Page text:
2015 Institute Honor Awards for Interior Architecture
The 2015AIA Institute Honor Award for Interior Architecture jury includes: Rick Kremer, FAIA (Chair), Architect Rick Kremer, FAIA; Matt Murphy, AIA, RMTA; Luke Ogrydziak, AIA, Ogrydziak Prillinger Architects; Susan Elizabeth Seifert, AIA, seifertmurphy and Steven Shapiro, Hon. AIA, Clark Construction.
Arent Fox; Washington, D.C.
Key elements of this office building include a formal reception space with a physical and visual connection to the building lobby, a conference center, an auditorium with tiered seating, break-out areas for receptions, and slab openings on typical office floors for visual connection to other floors. The building has two primary street-facing sides and two sides that face an alley. To create parity between the two, the design places key elements on the alley side of the building to draw people from the front to the back for collaboration and support functions. Glass was used to shape offices and conference rooms and to blur the line between circulation and enclosed spaces.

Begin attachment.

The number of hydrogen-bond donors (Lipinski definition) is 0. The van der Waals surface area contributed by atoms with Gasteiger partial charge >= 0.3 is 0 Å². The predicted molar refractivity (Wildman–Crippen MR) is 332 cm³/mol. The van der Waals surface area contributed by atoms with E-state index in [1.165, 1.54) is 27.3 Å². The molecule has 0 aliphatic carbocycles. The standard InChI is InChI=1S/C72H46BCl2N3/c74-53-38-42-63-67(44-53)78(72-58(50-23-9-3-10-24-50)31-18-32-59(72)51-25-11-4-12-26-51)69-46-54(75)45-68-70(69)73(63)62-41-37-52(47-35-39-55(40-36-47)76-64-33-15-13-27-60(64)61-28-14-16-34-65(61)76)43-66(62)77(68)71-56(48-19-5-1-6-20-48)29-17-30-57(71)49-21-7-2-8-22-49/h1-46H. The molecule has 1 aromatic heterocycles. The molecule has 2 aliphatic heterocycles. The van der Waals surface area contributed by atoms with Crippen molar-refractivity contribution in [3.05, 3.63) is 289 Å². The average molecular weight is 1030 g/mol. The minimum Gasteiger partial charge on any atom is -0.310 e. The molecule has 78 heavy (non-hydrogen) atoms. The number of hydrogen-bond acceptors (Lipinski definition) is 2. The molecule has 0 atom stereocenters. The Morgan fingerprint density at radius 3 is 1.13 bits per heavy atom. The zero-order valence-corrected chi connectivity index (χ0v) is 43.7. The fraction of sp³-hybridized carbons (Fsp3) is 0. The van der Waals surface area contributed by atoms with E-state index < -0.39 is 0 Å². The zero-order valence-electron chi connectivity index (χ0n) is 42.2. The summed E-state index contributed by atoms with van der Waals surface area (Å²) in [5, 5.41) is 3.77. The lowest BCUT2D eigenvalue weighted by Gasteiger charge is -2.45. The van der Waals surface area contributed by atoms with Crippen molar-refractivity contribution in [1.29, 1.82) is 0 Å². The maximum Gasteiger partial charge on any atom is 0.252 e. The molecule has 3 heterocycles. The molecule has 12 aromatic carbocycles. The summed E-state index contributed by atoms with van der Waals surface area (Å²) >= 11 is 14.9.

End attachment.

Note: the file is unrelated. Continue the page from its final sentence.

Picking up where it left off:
The Barbarian Group; New York City
Clive Wilkinson Architects; Design Republic Partners Architects LLP